More than four million additional people will get access to DOD commissaries in 2020

The McGuire Commissary at Joint Base McGuire-Dix-Lakehurst, N.J., seen in December 2014.


By COREY DICKSTEIN | STARS AND STRIPES Published: November 13, 2019

WASHINGTON — The Pentagon will expand access to discounted, on-post stores for some 4.1 million veterans and some of their caregivers at the beginning of 2020, the Defense Department announced Wednesday.

The expansion, which begins Jan. 1, will grant veterans with a documented service-related disability, Purple Heart recipients, former prisoners of war and certain Department of Veterans Affairs-approved designated veteran caregivers access to commissaries, military exchanges, and some morale, welfare and recreation services on bases within the United States, the Pentagon announced. The expansion of access was required in the 2019 National Defense Authorization Act named for the late Sen. John McCain.

"These new privileges recognize the service and sacrifice of these veterans and those that care for them," A.T. Johnston, the deputy assistant secretary of defense for military community and family policy, said in a prepared statement.

For years, eligibility to shop at on-base commissaries and exchanges in the United States has been largely limited to active-duty troops, members of the National Guard and reserves, and military retirees and their family members. In 2017, the Pentagon opened online versions of military exchanges to some 20 million honorably discharged veterans.

Sens. John Boozman, R-Ark., and Brian Schatz, D-Hawaii, spearheaded efforts in recent years to open the services to more veterans, especially ones injured in combat or held prisoner.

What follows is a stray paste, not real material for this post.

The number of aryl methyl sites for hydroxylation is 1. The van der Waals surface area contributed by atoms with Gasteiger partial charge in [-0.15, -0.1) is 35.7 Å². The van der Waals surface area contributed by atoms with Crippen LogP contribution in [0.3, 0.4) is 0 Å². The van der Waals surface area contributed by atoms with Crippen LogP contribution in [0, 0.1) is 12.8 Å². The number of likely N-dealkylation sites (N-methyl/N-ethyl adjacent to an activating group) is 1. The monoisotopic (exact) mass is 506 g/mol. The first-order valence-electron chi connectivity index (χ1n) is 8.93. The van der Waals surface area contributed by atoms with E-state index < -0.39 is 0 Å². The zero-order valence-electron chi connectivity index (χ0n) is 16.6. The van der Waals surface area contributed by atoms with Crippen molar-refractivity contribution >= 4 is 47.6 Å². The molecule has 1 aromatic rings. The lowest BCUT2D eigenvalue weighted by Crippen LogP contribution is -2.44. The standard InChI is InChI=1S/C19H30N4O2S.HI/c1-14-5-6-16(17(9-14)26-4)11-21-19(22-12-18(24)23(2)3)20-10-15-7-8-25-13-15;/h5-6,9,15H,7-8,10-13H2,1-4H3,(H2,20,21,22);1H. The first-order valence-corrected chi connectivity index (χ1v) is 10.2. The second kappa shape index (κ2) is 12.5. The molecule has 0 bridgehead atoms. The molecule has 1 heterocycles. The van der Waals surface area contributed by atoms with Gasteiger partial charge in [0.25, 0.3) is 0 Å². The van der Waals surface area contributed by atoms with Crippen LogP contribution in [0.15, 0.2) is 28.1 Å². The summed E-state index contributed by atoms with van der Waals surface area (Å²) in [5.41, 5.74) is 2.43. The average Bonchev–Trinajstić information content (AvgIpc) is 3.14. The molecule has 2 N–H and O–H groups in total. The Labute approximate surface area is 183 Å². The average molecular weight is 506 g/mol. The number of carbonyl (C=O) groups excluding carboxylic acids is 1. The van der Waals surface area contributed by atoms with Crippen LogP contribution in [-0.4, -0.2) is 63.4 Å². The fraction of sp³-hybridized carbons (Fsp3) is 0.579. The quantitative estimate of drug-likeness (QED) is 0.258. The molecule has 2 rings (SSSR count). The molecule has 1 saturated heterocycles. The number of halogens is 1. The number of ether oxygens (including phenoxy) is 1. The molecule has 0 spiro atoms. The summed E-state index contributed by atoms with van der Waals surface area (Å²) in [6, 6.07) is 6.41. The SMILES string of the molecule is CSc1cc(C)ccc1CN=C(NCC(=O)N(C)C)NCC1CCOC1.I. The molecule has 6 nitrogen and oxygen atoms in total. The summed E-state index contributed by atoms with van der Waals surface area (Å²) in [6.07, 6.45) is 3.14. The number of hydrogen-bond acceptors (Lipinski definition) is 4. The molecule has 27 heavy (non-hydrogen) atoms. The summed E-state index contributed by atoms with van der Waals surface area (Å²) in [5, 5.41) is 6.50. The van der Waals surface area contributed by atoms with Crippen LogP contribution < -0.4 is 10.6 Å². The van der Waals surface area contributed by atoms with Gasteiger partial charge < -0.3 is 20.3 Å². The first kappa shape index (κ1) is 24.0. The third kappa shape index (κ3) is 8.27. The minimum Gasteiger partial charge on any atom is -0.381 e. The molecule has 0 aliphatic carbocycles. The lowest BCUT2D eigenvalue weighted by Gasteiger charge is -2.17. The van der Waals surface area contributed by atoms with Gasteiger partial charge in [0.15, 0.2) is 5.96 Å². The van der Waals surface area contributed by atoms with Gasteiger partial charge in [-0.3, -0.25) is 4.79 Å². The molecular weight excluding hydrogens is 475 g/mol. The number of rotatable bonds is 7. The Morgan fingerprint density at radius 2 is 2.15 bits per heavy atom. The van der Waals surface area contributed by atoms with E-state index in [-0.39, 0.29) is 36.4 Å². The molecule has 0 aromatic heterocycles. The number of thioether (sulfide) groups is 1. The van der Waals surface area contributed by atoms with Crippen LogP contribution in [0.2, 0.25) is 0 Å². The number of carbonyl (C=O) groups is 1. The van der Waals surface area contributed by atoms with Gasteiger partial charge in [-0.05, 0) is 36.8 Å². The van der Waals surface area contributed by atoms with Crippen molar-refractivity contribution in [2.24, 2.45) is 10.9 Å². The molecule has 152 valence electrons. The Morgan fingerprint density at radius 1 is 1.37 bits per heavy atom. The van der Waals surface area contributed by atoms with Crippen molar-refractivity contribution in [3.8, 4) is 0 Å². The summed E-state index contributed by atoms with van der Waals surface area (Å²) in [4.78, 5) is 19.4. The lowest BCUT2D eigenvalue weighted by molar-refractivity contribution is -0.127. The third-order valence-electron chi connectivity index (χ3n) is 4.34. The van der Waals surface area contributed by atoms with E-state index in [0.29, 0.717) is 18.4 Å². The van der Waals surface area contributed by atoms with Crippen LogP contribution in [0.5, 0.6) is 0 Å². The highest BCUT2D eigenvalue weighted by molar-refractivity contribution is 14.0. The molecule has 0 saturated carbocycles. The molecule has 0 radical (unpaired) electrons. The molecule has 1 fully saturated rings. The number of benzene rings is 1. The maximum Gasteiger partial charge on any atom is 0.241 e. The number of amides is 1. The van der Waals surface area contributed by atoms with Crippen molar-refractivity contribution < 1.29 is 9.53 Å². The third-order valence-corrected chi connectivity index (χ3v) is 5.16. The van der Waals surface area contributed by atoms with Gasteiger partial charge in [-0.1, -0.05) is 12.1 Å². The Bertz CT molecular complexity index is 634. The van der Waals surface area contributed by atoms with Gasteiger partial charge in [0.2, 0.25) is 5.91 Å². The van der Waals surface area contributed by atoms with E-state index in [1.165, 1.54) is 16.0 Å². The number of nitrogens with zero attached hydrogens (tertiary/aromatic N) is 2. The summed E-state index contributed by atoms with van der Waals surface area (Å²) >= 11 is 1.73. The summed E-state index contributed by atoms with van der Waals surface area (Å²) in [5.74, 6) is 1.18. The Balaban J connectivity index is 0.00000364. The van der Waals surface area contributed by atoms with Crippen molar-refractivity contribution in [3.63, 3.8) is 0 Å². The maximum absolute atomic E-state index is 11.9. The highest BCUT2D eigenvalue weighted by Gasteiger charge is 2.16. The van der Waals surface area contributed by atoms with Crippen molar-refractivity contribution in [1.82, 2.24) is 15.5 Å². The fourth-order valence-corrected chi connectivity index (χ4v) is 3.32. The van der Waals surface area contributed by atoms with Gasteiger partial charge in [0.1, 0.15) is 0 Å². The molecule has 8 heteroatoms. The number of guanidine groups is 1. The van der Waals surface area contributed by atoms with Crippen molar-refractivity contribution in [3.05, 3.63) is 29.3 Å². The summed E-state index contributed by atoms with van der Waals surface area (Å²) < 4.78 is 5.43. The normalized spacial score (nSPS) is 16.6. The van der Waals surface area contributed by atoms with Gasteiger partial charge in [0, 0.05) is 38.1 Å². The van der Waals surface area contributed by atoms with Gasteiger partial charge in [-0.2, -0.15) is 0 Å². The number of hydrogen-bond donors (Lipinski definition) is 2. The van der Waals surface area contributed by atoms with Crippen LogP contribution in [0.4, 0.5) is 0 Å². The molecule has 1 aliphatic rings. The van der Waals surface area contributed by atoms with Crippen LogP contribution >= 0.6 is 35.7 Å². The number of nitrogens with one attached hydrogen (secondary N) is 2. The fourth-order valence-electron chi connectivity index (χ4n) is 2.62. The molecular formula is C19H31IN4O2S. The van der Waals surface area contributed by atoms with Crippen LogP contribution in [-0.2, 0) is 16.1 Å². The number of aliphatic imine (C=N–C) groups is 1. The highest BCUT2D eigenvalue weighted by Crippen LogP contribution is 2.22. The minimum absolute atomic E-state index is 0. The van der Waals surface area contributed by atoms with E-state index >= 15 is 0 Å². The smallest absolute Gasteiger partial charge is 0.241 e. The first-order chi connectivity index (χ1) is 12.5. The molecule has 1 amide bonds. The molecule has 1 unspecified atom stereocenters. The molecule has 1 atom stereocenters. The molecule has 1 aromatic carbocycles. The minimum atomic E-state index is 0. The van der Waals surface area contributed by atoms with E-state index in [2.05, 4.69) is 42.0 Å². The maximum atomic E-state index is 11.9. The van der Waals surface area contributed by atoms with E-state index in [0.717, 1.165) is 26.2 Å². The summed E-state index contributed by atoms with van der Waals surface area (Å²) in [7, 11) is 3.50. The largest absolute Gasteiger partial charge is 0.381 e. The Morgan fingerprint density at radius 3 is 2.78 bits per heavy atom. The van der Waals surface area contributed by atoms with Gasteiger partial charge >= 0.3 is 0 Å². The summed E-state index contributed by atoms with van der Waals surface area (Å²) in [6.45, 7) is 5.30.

“If you have the Purple Heart, you should also have access to the commissary. It’s as simple as that,” Schatz said last year.

The senators also touted their plan as an opportunity to strengthen the commissary systems, which have suffered in recent years amid fewer shoppers. Last year, the Defense Commissary Agency announced its sales had slumped 20% during the previous fiveyears. The agency responded by increasing operating hours, adding new products and launching new promotions aimed at driving customers back into the stores.

Defense Department officials said Wednesday that the expansion of access, however, is not designed to “boost retail store profits,” but only to honor the individuals who lawmakers have deemed worthy of receiving the benefits.

Veterans newly eligible to shop at commissaries and exchanges must possess a VA-issued Veteran Health Identification Card in order to be granted access to installations and prove their eligibility, according to a DOD statement announcing the changes. Officials are still finalizing some details, primarily with regard to installation access for people now allowed on military bases by law, the department said Wednesday.

The Pentagon also warned newly eligible shoppers of commissaries will be charged a small “user fee” designed to offset new costs to the Treasury Department for processing additional commercial credit and debit cards. That fee, the cost of which was not specified by Pentagon officials, will be in addition to the 5% surcharge that the commissaries charge all customers to pay for improvements within the stores.

“Even with the surcharge, patrons receive an average worldwide savings of 23.7% over commercial grocery stores,” according to a Pentagon fact sheet detailing the newly granted access.

Twitter: @CDicksteinDC